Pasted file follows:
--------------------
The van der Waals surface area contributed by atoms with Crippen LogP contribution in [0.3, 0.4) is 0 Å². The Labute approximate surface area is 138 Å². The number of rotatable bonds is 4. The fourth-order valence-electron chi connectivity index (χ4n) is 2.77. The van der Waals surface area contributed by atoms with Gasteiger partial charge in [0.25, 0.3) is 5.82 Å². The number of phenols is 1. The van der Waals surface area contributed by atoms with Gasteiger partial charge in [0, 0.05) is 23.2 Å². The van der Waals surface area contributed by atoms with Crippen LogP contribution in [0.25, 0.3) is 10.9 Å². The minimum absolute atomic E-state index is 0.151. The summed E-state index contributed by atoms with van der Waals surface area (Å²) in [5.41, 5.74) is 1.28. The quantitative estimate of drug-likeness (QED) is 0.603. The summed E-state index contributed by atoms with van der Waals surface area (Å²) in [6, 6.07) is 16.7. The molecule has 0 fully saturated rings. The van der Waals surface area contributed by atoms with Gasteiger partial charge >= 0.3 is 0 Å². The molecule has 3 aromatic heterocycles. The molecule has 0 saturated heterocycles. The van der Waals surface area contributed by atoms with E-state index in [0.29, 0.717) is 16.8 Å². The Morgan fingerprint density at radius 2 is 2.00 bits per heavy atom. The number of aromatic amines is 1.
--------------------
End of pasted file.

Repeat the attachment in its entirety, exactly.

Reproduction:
The van der Waals surface area contributed by atoms with Crippen LogP contribution in [0.3, 0.4) is 0 Å². The Labute approximate surface area is 138 Å². The number of rotatable bonds is 4. The fourth-order valence-electron chi connectivity index (χ4n) is 2.77. The van der Waals surface area contributed by atoms with Gasteiger partial charge in [0.25, 0.3) is 5.82 Å². The number of phenols is 1. The van der Waals surface area contributed by atoms with Gasteiger partial charge in [0, 0.05) is 23.2 Å². The van der Waals surface area contributed by atoms with Crippen LogP contribution in [0.25, 0.3) is 10.9 Å². The minimum absolute atomic E-state index is 0.151. The summed E-state index contributed by atoms with van der Waals surface area (Å²) in [5.41, 5.74) is 1.28. The quantitative estimate of drug-likeness (QED) is 0.603. The summed E-state index contributed by atoms with van der Waals surface area (Å²) in [6, 6.07) is 16.7. The molecule has 0 fully saturated rings. The van der Waals surface area contributed by atoms with Gasteiger partial charge >= 0.3 is 0 Å². The molecule has 3 aromatic heterocycles. The molecule has 0 saturated heterocycles. The van der Waals surface area contributed by atoms with E-state index in [0.29, 0.717) is 16.8 Å². The Morgan fingerprint density at radius 2 is 2.00 bits per heavy atom. The number of aromatic amines is 1.